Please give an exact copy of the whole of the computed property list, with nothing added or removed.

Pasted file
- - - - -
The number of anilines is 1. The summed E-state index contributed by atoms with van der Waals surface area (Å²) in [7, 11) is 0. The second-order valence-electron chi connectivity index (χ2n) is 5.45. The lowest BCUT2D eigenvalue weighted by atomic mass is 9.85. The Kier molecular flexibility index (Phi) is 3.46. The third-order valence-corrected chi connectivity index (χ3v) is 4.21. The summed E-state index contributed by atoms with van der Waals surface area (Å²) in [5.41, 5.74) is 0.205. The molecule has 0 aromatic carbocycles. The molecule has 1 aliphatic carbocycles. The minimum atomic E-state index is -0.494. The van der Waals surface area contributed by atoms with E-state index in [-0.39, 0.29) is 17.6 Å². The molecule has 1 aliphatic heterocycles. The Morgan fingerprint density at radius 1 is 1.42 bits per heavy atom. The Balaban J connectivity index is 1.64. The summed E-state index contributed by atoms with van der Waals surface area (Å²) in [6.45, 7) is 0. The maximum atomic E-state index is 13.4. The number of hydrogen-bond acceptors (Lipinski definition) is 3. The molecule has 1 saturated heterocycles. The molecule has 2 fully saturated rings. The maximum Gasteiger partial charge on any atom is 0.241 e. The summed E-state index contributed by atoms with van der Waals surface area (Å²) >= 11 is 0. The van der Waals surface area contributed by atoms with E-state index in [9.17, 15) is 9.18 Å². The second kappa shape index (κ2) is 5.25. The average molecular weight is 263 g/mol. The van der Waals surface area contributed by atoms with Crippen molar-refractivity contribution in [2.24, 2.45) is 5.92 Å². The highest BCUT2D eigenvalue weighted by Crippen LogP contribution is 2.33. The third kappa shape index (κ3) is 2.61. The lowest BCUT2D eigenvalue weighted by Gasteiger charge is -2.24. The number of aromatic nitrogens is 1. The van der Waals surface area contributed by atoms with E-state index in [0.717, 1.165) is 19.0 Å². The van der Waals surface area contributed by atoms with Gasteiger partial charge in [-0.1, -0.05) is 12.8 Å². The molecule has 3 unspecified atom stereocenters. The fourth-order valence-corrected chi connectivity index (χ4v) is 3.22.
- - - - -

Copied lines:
The number of anilines is 1. The summed E-state index contributed by atoms with van der Waals surface area (Å²) in [7, 11) is 0. The second-order valence-electron chi connectivity index (χ2n) is 5.45. The lowest BCUT2D eigenvalue weighted by atomic mass is 9.85. The Kier molecular flexibility index (Phi) is 3.46. The third-order valence-corrected chi connectivity index (χ3v) is 4.21. The summed E-state index contributed by atoms with van der Waals surface area (Å²) in [5.41, 5.74) is 0.205. The molecule has 0 aromatic carbocycles. The molecule has 1 aliphatic carbocycles. The minimum atomic E-state index is -0.494. The van der Waals surface area contributed by atoms with E-state index in [-0.39, 0.29) is 17.6 Å². The molecule has 1 aliphatic heterocycles. The Morgan fingerprint density at radius 1 is 1.42 bits per heavy atom. The Balaban J connectivity index is 1.64. The summed E-state index contributed by atoms with van der Waals surface area (Å²) in [6.45, 7) is 0. The maximum atomic E-state index is 13.4. The number of hydrogen-bond acceptors (Lipinski definition) is 3. The molecule has 1 saturated heterocycles. The molecule has 2 fully saturated rings. The maximum Gasteiger partial charge on any atom is 0.241 e. The summed E-state index contributed by atoms with van der Waals surface area (Å²) >= 11 is 0. The van der Waals surface area contributed by atoms with E-state index in [9.17, 15) is 9.18 Å². The second kappa shape index (κ2) is 5.25. The average molecular weight is 263 g/mol. The van der Waals surface area contributed by atoms with Crippen molar-refractivity contribution in [2.24, 2.45) is 5.92 Å². The highest BCUT2D eigenvalue weighted by Crippen LogP contribution is 2.33. The third kappa shape index (κ3) is 2.61. The lowest BCUT2D eigenvalue weighted by Gasteiger charge is -2.24. The number of aromatic nitrogens is 1. The van der Waals surface area contributed by atoms with E-state index in [0.717, 1.165) is 19.0 Å². The van der Waals surface area contributed by atoms with Gasteiger partial charge in [-0.1, -0.05) is 12.8 Å². The molecule has 3 unspecified atom stereocenters. The fourth-order valence-corrected chi connectivity index (χ4v) is 3.22.